Mad Men “The Milk and Honey Route” Review (Season 7 Episode 13)

Mad Men The Milk and Honey Route  Season 7 Episode 13 2

This week’s Mad Men inflicted an even more depressing level of storytelling than we’ve seen from the show in the past. It’s a perverse mother’s day episode. Whether you love her or hate her, Betty Draper has been the de facto matriarch since day one. She’s a marginally decent mother and wife, but for all her flaws, she loves her children. She has been working recently towards self-fulfillment and empowerment by returning to school, and her relationship with Sally has been improving. It’s all for nothing. Betty is dying.

After collapsing at school, Betty receives the devastating diagnosis that she has metastasized lung cancer and less than nine months to live. It’s a shocking turn of events and deeply saddening. What is going to happen to poor Sally and the other children? Will Don be able to take care of the boys? This is particularly heartbreaking for Sally. She’s so young and has had a difficult relationship with mother, but it’s obvious how much she loves her. To lose her mother at such a young age will be something from which she never fully recovers.

All Sally will have left is Don. Despite my feelings that there is never any reason for hope on Mad Men, I still have some that Don could step up and be there for his children. His phone call with Sally was cute, though it also was made during his wildly self-indulgent trip across the U.S. Don epitomizes irresponsibility and selfishness, so I worry that in the end the children will be left with no one.

Henry goes to see Sally to talk with her about Betty, which is completely inappropriate. How could he tell her? That wasn’t his place. That was up to Betty. I get that he did it because he loves Betty, but still. This is Sally’s mother. It’s a conversation they should have had together. It is absolutely heartbreaking when Sally returns home with Henry and Betty pushes past her. It’s a tragic example of the way people hurt each other by an inability to communicate. Betty can’t think past herself to imagine what kind of pain she inflicts on Sally by rejecting her.

Pete has his own share of problems. Duck has decided to take Pete on as his next project, whether Pete likes it or not. He secures him a impressive job offer. Pete is reluctant because he finally feels like he has a successful place in McCann. But at the same time, Pete is Pete. He’s tempted by the perks. Logistically, it looks impossible because he would have to leave Trudy and his daughter behind. He goes to see Trudy with the insane scheme that Trudy and Tammy come be his family again. It was so sweet when he told her that he loves her and has never loved anyone else. Maybe Pete should’ve accepted the job before getting Trudy on board. I can’t imagine that this is going to go off without a hitch.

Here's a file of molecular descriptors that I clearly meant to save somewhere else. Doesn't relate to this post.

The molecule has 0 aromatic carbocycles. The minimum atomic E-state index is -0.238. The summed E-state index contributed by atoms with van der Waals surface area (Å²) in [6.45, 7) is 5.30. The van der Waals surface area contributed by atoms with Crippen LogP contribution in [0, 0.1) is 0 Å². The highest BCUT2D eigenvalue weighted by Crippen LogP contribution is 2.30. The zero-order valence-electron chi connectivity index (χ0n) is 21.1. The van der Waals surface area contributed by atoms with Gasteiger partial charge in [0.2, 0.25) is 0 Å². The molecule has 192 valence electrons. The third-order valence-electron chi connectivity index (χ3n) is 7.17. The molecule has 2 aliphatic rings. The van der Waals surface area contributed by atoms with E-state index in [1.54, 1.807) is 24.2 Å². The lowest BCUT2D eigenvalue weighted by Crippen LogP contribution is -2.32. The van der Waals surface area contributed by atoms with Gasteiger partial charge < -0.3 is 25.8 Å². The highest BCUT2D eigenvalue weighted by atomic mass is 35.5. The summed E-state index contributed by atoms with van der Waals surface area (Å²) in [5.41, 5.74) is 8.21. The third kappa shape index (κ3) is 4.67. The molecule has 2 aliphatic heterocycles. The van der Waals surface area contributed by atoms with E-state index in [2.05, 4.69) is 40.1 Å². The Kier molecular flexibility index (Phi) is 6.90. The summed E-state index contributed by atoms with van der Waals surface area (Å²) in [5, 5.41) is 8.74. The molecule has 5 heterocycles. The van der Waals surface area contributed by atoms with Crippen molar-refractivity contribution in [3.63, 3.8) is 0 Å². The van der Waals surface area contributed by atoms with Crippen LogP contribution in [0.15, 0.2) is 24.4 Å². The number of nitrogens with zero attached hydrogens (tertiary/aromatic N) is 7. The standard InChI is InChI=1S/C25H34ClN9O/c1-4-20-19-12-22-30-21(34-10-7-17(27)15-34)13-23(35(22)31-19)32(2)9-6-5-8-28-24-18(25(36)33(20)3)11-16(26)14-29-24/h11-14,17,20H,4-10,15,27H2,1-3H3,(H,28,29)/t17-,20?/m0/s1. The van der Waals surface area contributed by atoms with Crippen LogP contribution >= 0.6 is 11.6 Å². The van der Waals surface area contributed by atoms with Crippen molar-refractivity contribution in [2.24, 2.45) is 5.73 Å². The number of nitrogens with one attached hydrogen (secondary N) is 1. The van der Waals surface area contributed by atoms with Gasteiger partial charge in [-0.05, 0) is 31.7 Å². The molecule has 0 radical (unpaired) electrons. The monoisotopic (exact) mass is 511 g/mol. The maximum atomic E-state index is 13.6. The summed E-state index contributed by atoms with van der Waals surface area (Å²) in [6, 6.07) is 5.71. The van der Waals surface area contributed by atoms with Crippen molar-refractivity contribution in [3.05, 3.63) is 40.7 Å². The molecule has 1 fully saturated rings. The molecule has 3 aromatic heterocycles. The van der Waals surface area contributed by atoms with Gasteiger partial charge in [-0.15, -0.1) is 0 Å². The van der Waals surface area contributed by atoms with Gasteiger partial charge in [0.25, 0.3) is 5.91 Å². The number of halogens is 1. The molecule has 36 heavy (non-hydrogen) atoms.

The least interesting part of the episode was Don’s trip to the VFW. Maybe he’s never gotten over the trauma, but he has bigger problems now. He has a cathartic moment when he confesses that he killed his commanding officer. Rather than being judged by the men, he’s consoled. Maybe that’s what Don really needed—forgiveness from his peers. That doesn’t last long when the group’s money disappears. Of course, the shifty teenager is responsible, but they go after Don. There is a fundamental lesson to be learned from this and just about every horror movie ever made—when you’re stuck in some Podunk town because your car is broken down, get out of there as quickly as possible. It’s kind of amazing that even when Don is being victimized by the yokels, he still seems pathetic.

The episode closes with Sally reading the note Betty leaves for after her death. It’s mostly about what Betty wants done with her body, what dress she wants to be buried in, and how she wants her hair done. Not surprising that Betty is so concerned about her appearance even in the face of death. But at the end, she tells Sally that she loves her and knows that she will have a good life. Thanks Mad Men. Thanks for the tears.

As for Don, he pulls yet another self-destructive maneuver and gives his car to the thieving teenager. I’m so sick of Don’s idiotic behavior. If we left him at the bus stop and spent the last episode focused on everyone else, that would be ok with me.